5. (intransitive) (of a person) To stop to take a portion of food and drink for refreshment during a journey.
See also[edit]

Etymology 3[edit]

French battre de l'aile or des ailes, to flap or flutter.

Verb[edit]

bait (third-person singular simple present baits, present participle baiting, simple past and past participle baited)

  1. (obsolete, intransitive) To flap the wings; to flutter as if to fly; or to hover, as a hawk when she stoops to her prey.

Etymology 4[edit]

Etymology unknown.

Adjective[edit]

bait (comparative baiter, superlative baitest)

  1. (MLE) Obvious; blatant.
    • 2008, “Power”, in Famous?, performed by Jamie "Jme" Adenuga and Tim Westwood:
      I've been at home all day / Cloning £50 notes, this is sick / But it's a bit bait / Cause all the serial numbers are the same / So I can't spend them in the same place
  2. (MLE) Well-known; famous; renowned.
Synonyms[edit]

Anagrams[edit]


Cimbrian[edit]

Etymology[edit]

From Middle High German wīt, from Old High German wīt, from Proto-Germanic *wīdaz (wide, broad). Cognate with German weit, Dutch wijd, English wide, Icelandic víður.

Adjective[edit]

bait (comparative baitor, superlative dar baitorste) (Sette Comuni, Luserna)

  1. wide, broad
    an baitar bèga wide road
    Dar bèg is bait.The road is wide.
  2. distant, far
    Synonym: vèrre

Declension[edit]

Derived terms[edit]

References[edit]

  • “bait” in Martalar, Umberto Martello; Bellotto, Alfonso (1974) Dizionario della lingua Cimbra dei Sette Communi vicentini, 1st edition, Roana, Italy: Instituto di Cultura Cimbra A. Dal Pozzo

Indonesian[edit]

Indonesian Wikipedia has an article on:
Wikipedia id

Etymology[edit]

From Malay bait, from Arabic بَيْت(bayt), from Proto-Semitic *bayt-.

Pronunciation[edit]

  • IPA(key): [ˈba.ɪt̪̚]
  • Hyphenation: ba‧it

Noun[edit]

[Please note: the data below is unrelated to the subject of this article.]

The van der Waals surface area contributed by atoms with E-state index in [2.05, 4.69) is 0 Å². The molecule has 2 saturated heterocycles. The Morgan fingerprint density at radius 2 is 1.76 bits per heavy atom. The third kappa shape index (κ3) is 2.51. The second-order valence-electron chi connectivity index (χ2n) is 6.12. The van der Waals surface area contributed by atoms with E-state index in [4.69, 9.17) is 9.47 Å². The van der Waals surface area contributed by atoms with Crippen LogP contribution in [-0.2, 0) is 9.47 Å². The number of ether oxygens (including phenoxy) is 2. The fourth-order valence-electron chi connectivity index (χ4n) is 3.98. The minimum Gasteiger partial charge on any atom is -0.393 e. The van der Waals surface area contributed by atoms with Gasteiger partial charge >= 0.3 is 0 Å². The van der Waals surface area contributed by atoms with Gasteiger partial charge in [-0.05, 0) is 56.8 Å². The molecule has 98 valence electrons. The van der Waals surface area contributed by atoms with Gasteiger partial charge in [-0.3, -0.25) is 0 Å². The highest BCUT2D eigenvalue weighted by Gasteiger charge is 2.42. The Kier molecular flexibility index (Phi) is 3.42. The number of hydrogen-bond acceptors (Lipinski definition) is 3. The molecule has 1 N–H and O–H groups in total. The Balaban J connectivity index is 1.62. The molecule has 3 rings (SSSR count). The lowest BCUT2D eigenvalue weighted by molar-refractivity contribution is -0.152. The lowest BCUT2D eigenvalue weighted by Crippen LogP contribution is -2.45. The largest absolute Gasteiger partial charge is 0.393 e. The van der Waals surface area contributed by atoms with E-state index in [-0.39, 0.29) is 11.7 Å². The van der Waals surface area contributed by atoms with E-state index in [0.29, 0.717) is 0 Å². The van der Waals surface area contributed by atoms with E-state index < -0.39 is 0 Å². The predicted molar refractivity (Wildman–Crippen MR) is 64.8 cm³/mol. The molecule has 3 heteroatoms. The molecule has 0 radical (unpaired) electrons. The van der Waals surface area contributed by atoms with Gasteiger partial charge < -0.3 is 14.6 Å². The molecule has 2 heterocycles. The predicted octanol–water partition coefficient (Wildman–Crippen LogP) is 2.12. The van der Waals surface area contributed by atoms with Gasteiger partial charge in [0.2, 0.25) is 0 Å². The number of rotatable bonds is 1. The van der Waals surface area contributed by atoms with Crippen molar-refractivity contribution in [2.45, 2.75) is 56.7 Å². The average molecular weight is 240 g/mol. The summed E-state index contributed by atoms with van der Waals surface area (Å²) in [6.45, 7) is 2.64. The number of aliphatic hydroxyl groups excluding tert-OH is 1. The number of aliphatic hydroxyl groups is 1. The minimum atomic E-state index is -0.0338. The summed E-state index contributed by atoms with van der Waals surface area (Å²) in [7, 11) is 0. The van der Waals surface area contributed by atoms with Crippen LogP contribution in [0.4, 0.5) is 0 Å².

bait (plural bait-bait, first-person possessive baitku, second-person possessive baitmu, third-person possessive baitnya)

  1. house (abode)
  2. home (house or structure in which someone lives)
  3. (literature) couplet (a pair of lines in poetry)
    Synonyms: untai, kuplet

Derived terms[edit]

Further reading[edit]


Malay[edit]

Pronunciation[edit]

Etymology 1[edit]

From Arabic بَيْت(bayt), from Proto-Semitic *bayt-.

Noun[edit]

bait (Jawi spelling بيت‎, plural bait-bait, informal 1st possessive baitku, 2nd possessive baitmu, 3rd possessive baitnya)

  1. house (abode)
  2. home (house or structure in which someone lives)
  3. (literature) couplet (a pair of lines in poetry)
Descendants[edit]
  • Indonesian: bait

Etymology 2[edit]

From English byte.

Noun[edit]

bait (Jawi spelling باءيت‎, plural bait-bait, informal 1st possessive baitku, 2nd possessive baitmu, 3rd possessive baitnya)

  1. byte

Further reading[edit]


Marshallese[edit]

Pronunciation[edit]

  • (phonetic) IPA(key): [pˠɑːitˠ], (enunciated) [pˠɑ itˠ]
  • (phonemic) IPA(key): /pˠæɰjitˠ/
  • Bender phonemes: {bahyit}

Noun[edit]

bait

  1. boxing

Verb[edit]

bait

  1. hit
  2. punch

References[edit]


Middle English[edit]

Noun[edit]

bait

  1. Alternative form of bayte

Romanian[edit]

Noun[edit]

bait m (plural baiți)

  1. Alternative form of byte

Declension[edit]


Tagalog[edit]

Etymology[edit]

Compare Bikol Central buot and Cebuano buot.

Pronunciation[edit]

  • Hyphenation: ba‧it
  • IPA(key): /baˈʔit/, [bɐˈʔit]

Noun[edit]

baít

  1. kindness
    Synonyms: kabaitan, kabutihang-loob, kagandahang-loob
  2. senses; clear state of mind
    Synonyms: sentido, sentido-komun, huwisyo, isip
  3. prudence; cautiousness
    Synonyms: timpi, pigil
  4. docility; domesticity

Derived terms[edit]


Welsh[edit]

Alternative forms[edit]

Verb[edit]

bait

  1. (literary) second-person singular imperfect subjunctive of bod

Synonyms[edit]

Mutation[edit]

Welsh mutation
radical soft nasal aspirate
bait fait mait unchanged
Note: Some of these forms may be hypothetical. Not every possible mutated form of every word actually occurs.